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Income you pay tax on

When you pay tax or do a tax return you need to know what to include as income. Check to see what counts as a source of income.

Your income includes everything you earn in New Zealand and, in some cases, from overseas. The tax you pay depends on your gross (before tax) income from all sources of income.

How to pay tax

Income from working

Most of the time your employer passes tax on to Inland Revenue from your pay. If you’re an employee and you’re on the right tax code for all your income, you should not have to do anything at the end of the tax year. IR contacts you if they think you need to do a tax return.

The following sources of income from work are taxed:

  • salary and wages
  • compensation for loss of earnings paid by ACC
  • some bonus payments — these are taxed differently if you get a lump sum or if they’re paid in regular amounts
  • allowances paid to you by your employer in some circumstances, such as travel, accommodation or relocation costs
  • your pay from a job you did in NZ for an overseas employer.

Bonuses and allowances

Casual or contract work

It’s your responsibility to pay tax on:

  • contract work or casual work — including cash jobs or ‘under the table’ payments
  • income from being self-employed.

Self-employment and tax

In some cases your employer deducts tax from your contract or casual income payments. These payments are called schedular payments.

You’ll usually get schedular payments if:

  • you’re a contractor with a labour hire business — a business that contracts you to other businesses, or
  • you do any of the types of work listed at the end of IR’s IR330C form.

Receiving schedular payments

The IR330C form is the IR form you need to complete to choose the rate of tax you have deducted from your payments.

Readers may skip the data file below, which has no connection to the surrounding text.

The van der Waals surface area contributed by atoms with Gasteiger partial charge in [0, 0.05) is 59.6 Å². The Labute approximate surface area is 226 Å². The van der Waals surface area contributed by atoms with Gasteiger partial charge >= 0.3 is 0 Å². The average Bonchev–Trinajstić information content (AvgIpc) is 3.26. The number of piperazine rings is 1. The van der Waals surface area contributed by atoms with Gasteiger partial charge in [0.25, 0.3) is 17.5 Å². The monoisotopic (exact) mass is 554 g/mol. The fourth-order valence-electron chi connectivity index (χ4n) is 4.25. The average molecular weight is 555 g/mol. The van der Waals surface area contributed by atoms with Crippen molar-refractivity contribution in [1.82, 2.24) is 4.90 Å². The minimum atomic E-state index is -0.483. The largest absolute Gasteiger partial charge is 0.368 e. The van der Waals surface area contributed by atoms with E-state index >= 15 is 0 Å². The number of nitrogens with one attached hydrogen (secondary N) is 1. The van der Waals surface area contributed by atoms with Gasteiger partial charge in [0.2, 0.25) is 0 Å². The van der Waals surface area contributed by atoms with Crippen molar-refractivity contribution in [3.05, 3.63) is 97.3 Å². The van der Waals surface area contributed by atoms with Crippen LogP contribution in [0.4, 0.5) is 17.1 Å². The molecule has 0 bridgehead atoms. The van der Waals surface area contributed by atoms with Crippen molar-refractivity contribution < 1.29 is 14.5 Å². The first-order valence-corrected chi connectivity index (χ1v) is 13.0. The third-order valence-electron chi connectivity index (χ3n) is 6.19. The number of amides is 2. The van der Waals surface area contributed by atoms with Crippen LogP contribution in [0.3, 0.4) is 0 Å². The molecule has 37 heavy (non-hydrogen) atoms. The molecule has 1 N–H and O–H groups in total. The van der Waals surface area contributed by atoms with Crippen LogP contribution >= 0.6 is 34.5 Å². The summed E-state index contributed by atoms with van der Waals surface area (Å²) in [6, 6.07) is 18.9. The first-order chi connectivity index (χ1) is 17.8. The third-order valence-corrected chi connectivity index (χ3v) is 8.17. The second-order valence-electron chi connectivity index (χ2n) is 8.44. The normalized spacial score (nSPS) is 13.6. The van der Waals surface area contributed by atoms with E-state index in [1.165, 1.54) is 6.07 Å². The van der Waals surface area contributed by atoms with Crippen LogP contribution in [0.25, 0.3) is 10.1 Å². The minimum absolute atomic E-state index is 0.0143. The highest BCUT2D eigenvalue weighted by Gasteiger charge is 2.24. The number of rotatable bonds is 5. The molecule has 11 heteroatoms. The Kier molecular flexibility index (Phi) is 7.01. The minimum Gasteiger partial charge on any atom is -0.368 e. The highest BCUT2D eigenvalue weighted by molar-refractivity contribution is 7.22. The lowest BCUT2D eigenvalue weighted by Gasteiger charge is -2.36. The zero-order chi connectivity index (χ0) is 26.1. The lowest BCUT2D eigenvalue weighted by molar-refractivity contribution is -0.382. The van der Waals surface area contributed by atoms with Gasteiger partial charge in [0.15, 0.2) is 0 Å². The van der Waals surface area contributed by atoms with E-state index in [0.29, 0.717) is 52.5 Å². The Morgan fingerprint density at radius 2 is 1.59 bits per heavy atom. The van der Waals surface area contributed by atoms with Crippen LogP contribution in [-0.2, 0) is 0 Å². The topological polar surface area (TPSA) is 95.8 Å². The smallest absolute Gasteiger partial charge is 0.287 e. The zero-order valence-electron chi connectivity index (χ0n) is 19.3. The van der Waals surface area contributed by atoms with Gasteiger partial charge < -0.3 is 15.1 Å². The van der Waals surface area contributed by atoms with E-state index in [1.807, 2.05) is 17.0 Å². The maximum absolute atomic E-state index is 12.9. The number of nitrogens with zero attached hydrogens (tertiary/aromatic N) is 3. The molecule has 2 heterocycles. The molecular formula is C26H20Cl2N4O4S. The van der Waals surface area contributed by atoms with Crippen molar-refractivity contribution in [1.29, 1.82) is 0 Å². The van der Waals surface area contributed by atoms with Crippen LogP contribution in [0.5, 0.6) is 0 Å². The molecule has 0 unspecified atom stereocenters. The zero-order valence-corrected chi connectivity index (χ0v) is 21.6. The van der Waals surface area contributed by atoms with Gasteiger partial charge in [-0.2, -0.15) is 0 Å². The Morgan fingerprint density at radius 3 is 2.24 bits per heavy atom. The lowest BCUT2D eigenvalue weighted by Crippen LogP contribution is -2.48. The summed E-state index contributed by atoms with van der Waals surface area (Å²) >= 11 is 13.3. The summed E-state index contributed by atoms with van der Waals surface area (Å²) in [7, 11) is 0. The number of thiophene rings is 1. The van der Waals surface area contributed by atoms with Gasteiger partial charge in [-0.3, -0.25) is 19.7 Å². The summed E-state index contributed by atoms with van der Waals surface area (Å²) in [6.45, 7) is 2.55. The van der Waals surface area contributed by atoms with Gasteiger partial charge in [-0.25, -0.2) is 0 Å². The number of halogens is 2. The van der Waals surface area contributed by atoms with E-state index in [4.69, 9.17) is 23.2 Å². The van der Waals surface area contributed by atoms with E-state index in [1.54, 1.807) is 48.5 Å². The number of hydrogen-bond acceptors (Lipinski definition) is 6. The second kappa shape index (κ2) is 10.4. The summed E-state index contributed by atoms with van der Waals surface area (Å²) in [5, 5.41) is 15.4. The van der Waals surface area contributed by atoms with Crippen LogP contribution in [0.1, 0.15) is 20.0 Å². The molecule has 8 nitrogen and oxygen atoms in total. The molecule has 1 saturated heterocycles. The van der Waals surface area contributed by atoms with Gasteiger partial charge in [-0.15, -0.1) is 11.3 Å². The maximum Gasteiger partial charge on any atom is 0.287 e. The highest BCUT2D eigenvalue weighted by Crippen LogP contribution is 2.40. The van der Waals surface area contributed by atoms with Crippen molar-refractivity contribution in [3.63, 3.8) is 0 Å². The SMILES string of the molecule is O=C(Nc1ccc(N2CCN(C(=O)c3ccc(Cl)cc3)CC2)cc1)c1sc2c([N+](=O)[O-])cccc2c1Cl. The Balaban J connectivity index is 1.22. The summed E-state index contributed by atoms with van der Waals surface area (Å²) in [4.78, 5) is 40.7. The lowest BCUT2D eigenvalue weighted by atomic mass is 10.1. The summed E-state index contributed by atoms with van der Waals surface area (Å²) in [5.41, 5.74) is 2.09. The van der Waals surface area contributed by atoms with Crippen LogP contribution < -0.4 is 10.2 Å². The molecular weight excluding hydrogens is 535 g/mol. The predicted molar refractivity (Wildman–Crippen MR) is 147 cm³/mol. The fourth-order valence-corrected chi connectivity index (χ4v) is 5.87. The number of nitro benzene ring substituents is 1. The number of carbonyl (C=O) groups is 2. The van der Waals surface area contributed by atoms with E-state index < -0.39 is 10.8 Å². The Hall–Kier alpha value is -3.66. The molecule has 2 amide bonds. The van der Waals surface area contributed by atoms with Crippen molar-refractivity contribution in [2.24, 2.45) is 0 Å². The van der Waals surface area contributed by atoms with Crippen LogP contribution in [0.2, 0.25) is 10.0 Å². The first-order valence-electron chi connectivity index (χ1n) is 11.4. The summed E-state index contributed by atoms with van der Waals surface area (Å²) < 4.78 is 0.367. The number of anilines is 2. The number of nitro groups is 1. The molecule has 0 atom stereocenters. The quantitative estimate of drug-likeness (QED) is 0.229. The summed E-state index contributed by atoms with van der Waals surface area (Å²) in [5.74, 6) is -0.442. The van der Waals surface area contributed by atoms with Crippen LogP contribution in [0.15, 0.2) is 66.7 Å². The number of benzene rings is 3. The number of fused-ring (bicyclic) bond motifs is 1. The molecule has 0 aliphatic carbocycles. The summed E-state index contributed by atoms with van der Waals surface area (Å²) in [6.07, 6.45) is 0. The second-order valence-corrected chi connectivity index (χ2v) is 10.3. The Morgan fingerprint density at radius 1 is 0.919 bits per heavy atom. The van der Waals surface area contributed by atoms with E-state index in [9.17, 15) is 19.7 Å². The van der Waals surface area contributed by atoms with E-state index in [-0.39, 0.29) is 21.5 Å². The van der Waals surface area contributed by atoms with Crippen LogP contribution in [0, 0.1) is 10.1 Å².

You can download the form by following the steps to complete a tax code declaration on the IR website.

Complete my tax code declaration

The amount of tax your employer takes may not be all the tax you need to pay. Check with IR to find out if you need to pay more tax, ACC earner’s levies or money you owe on your student loan.

Income from benefits

Tax is deducted from most benefits before you receive them, including:

  • NZ Superannuation and the Veteran’s Pension, including the personal allowance you’re paid if you get the Residential Care Subsidy or Hospital Rate
  • Jobseeker Support
  • Young Parent Payment
  • Youth Payment
  • Sole Parent Support, including Woman Alone (formerly the DPB)
  • Supported Living Payment
  • Student Allowance.

Benefit rates

Income from assets and investments

You pay tax on:

  • investments in NZ or overseas, for example your savings account or KiwiSaver
  • rent paid to you by tenants, boarders or from renting out a holiday home
  • Māori Authority distributions, such as having your electricity bill paid or buying land from the authority at a discounted price
  • income from selling capital assets in some circumstances — for example, if you sell a property within an applicable bright-line period that is not excluded from the bright-line property rules or capital assets such as machinery that you have claimed depreciation on.

The IR website has more information on:

Income from prizes or volunteering

Check with IR whether you need to pay tax if you get:

  • a sum of money for your work as a volunteer or for doing charitable work — often called an honorarium
  • more than $500 in prize money, for example as a sports prize.

Volunteer expenses

Taxing prize money at sporting events and competitions

If you win money from Lotto or Bonus Bonds, you do not have to pay tax on your prize, but you pay tax on any interest you earn if you invest the money.

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